June 21: The Commandment of Love

Based on the Writings of St. Joseph Sebastian Pelczar

Love is the desire of the human heart and its very life. The commandment to love both God and neighbor is the Divine Heart’s covenant of love.  You shall love the Lord your God with your whole heart, with your whole soul, and with all your mind. You shall love your neighbor as yourself (Mt 22:37.39).  “Such is the way commanded us by the Divine Master and highest Lawgiver,” writes St. Joseph Sebastian Pelczar, “and is also enjoined on us by the mind, enlightened by faith, which teaches us that we are all children of the one Father in heaven and at the same time are members of one great family and brothers among ourselves…Our love of neighbor is the measure of our love for God. There is a close connection between the two. They are like two streams flowing from one spring, like two flames from one fire, such that one cannot exist without the other. The love of neighbor is the characteristic of true Christians. It is the most beloved virtue of Christ. The Savior not only gave us this commandment, but by His life also taught us how to fulfill it.”

Jesus loves us with a most tender love, and this, the love of a father, brother, friend and spouse. He has loved us to the point of pouring Himself out for us.  He has endured for us all suffering, bitterness and the shame of the cross.  Jesus gave Himself completely to us.  He has loved us to the end.

In the Cenacle on the eve of His Passion, the Lord Jesus repeated the commandment of love for neighbor: I give you a new commandment: Love one another. As I have loved you. (Jn 13:34). And how did He love us? Even before we were able to know Him and to respond to His love, He first loved us.  The Lord Jesus loved those who were unworthy of His love and who would often repay Him with ungratefulness. Jesus loves us with a most tender love, and this, the love of a father, brother, friend and spouse. He has loved us to the point of pouring Himself out for us.  He has endured for us all suffering, bitterness and the shame of the cross.  Jesus gave Himself completely to us.  He has loved us to the end.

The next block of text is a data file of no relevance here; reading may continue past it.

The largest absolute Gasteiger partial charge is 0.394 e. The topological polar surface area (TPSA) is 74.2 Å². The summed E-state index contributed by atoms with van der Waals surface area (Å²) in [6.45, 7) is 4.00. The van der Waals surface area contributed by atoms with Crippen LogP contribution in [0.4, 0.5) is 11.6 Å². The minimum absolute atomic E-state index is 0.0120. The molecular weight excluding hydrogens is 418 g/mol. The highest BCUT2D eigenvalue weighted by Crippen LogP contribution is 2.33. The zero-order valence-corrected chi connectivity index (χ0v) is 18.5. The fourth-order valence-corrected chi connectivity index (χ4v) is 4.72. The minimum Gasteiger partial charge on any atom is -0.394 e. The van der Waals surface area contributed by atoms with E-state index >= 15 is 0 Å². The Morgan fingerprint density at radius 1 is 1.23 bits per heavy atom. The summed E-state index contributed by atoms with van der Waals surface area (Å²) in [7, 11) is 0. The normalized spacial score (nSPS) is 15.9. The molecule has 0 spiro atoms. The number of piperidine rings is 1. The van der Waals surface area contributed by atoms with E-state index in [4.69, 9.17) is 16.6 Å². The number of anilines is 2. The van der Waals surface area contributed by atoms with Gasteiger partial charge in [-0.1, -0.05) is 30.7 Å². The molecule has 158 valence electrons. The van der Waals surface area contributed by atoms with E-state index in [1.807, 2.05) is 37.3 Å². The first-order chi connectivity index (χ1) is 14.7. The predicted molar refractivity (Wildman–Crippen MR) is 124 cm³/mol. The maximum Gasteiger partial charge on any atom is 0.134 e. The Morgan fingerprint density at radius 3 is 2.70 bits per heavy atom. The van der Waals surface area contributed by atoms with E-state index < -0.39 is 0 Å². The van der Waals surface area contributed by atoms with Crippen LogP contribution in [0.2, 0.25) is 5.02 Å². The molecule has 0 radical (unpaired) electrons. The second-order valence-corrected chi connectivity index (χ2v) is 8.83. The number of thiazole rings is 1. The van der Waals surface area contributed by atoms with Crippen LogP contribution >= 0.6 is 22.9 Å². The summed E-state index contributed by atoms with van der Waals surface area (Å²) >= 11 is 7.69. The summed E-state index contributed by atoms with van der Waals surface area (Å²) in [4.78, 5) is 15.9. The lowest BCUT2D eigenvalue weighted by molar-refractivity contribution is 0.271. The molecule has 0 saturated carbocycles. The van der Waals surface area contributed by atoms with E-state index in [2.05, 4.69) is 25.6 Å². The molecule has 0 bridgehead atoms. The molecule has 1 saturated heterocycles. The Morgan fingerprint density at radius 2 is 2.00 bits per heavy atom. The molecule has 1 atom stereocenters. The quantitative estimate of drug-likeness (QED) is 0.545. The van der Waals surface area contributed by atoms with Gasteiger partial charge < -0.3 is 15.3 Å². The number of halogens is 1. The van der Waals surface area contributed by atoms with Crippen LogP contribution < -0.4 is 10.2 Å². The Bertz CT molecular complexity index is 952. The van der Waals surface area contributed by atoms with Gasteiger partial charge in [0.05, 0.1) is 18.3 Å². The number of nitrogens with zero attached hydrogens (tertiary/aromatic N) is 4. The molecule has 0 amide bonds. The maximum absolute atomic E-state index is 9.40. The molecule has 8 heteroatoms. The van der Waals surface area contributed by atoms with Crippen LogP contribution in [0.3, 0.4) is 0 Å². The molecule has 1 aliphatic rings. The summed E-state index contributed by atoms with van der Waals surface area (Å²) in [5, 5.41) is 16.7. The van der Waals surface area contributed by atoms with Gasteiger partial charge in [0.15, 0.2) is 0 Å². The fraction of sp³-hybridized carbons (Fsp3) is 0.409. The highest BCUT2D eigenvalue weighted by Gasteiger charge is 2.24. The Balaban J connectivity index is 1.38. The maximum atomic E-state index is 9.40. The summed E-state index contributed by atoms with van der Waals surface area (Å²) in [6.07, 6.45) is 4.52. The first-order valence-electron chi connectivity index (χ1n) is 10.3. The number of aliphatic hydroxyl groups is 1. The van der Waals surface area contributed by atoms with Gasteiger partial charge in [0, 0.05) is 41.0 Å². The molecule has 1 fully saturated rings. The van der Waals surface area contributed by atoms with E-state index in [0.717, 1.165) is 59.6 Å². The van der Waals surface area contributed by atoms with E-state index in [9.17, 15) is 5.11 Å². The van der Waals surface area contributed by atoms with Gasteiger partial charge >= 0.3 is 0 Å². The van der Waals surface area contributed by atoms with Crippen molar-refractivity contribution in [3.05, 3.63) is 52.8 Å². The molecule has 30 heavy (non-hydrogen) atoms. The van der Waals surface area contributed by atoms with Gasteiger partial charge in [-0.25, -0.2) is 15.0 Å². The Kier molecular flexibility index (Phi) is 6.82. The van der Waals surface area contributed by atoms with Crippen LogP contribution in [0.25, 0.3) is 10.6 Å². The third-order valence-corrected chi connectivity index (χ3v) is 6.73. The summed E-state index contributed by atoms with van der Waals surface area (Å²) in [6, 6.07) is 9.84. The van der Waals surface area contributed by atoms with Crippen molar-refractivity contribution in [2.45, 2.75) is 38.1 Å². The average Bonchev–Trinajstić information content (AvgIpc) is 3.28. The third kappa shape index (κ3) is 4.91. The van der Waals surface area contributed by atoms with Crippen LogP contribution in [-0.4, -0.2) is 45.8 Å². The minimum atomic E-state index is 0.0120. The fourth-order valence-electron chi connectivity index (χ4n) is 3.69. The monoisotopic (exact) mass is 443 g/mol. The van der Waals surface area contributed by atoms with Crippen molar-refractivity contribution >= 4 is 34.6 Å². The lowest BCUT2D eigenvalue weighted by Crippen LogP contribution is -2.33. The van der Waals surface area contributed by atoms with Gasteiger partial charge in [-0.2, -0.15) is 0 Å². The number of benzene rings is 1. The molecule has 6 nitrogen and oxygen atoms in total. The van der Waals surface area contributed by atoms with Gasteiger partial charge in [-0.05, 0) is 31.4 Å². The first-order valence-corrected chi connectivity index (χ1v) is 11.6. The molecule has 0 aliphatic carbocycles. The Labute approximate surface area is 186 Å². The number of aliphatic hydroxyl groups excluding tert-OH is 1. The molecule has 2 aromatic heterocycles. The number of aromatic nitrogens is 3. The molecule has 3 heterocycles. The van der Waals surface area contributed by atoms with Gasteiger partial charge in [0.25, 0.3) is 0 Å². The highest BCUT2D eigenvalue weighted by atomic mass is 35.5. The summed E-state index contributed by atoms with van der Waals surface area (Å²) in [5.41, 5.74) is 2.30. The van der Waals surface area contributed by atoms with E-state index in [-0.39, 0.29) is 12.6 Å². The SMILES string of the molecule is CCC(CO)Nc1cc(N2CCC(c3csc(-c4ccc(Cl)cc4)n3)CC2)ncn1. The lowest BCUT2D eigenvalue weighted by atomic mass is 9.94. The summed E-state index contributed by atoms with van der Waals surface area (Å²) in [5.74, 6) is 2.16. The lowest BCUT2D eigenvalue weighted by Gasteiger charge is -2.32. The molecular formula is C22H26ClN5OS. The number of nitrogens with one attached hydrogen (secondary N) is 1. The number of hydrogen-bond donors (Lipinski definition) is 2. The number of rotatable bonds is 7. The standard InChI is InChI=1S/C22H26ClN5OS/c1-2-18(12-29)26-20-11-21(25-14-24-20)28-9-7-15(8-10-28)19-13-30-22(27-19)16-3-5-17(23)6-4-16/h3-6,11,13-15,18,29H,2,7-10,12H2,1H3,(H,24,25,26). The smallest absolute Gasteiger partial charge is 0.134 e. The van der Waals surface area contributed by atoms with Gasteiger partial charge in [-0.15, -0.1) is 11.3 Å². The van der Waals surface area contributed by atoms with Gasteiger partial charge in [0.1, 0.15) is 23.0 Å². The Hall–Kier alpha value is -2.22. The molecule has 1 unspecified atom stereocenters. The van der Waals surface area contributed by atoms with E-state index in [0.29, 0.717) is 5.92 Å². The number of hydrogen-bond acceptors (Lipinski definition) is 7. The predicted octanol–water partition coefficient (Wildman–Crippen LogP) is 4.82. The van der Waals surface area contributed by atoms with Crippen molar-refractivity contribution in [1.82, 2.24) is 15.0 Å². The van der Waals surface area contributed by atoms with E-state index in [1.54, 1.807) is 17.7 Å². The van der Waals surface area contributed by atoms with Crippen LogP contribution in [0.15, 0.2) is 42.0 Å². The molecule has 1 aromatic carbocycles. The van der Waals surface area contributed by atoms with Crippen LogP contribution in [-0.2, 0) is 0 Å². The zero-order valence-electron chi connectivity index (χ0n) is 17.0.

Despite our human mistakes and ingratitude, the Lord Jesus does not break our friendship with Him.  In a like manner, we too must love our neighbor. St. Joseph Sebastian Pelczar develops this thought using the canvas of St. Paul’s hymn on love.  Such a love should be pure, not self-interested; it must be persistent and extending to all, even our enemies. It is to be expressed in thought, heart, word and deed.  Thus, it avoids suspicion and rash judgments, does not exclude anyone but rather respects others because of God.  This love allows us to respect our neighbor as a creature of God and to see in him the image of the Creator.  We further see in him a child of the Heavenly Father, a temple of the Holy Trinity and above all a brother and friend of Christ. True love for neighbor avoids hatred and the desire for revenge; it repels any aversion and duplicity.  Moreover, it forgives injury and is undeterred by unkind words; it guards against antipathy or our acting upon the caprices of the heart.  The spirit of faith and Christian charity governs true love. The person nurturing within himself the love of neighbor, guards against hardness of heart and envy; he wishes others well and rejoices in their happiness. He avoids slander, so common and damaging a fault. The speech of love is true yet delicate; kind but without hypocrisy; sweet yet without flattery; finally it is meek and gracious but without exaggeration. The one who loves neither hurts his neighbor nor consciously and willfully causes him any pain, rather he works zealously for his benefit and salvation.

As I Kneel Before You – Sung by our Sisters

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